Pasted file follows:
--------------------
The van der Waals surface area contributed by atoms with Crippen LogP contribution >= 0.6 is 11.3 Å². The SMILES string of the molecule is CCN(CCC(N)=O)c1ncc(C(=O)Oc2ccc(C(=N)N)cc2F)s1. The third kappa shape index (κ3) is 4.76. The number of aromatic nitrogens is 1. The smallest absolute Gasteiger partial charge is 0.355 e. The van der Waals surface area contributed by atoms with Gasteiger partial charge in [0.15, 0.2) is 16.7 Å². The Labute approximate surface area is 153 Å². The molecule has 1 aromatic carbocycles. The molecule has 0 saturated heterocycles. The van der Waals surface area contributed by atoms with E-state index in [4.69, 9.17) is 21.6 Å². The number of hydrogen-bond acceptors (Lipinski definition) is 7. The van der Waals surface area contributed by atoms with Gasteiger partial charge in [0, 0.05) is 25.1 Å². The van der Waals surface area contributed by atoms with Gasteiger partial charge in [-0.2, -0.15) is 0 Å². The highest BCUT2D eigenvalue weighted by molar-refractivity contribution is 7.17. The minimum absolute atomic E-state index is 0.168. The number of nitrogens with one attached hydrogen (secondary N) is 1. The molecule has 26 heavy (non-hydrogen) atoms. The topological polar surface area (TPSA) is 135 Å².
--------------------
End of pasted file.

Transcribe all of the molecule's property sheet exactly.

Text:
The van der Waals surface area contributed by atoms with Crippen LogP contribution >= 0.6 is 11.3 Å². The SMILES string of the molecule is CCN(CCC(N)=O)c1ncc(C(=O)Oc2ccc(C(=N)N)cc2F)s1. The third kappa shape index (κ3) is 4.76. The number of aromatic nitrogens is 1. The smallest absolute Gasteiger partial charge is 0.355 e. The van der Waals surface area contributed by atoms with Gasteiger partial charge in [0.15, 0.2) is 16.7 Å². The Labute approximate surface area is 153 Å². The molecule has 1 aromatic carbocycles. The molecule has 0 saturated heterocycles. The van der Waals surface area contributed by atoms with E-state index in [4.69, 9.17) is 21.6 Å². The number of hydrogen-bond acceptors (Lipinski definition) is 7. The van der Waals surface area contributed by atoms with Gasteiger partial charge in [0, 0.05) is 25.1 Å². The van der Waals surface area contributed by atoms with Gasteiger partial charge in [-0.2, -0.15) is 0 Å². The highest BCUT2D eigenvalue weighted by molar-refractivity contribution is 7.17. The minimum absolute atomic E-state index is 0.168. The number of nitrogens with one attached hydrogen (secondary N) is 1. The molecule has 26 heavy (non-hydrogen) atoms. The topological polar surface area (TPSA) is 135 Å².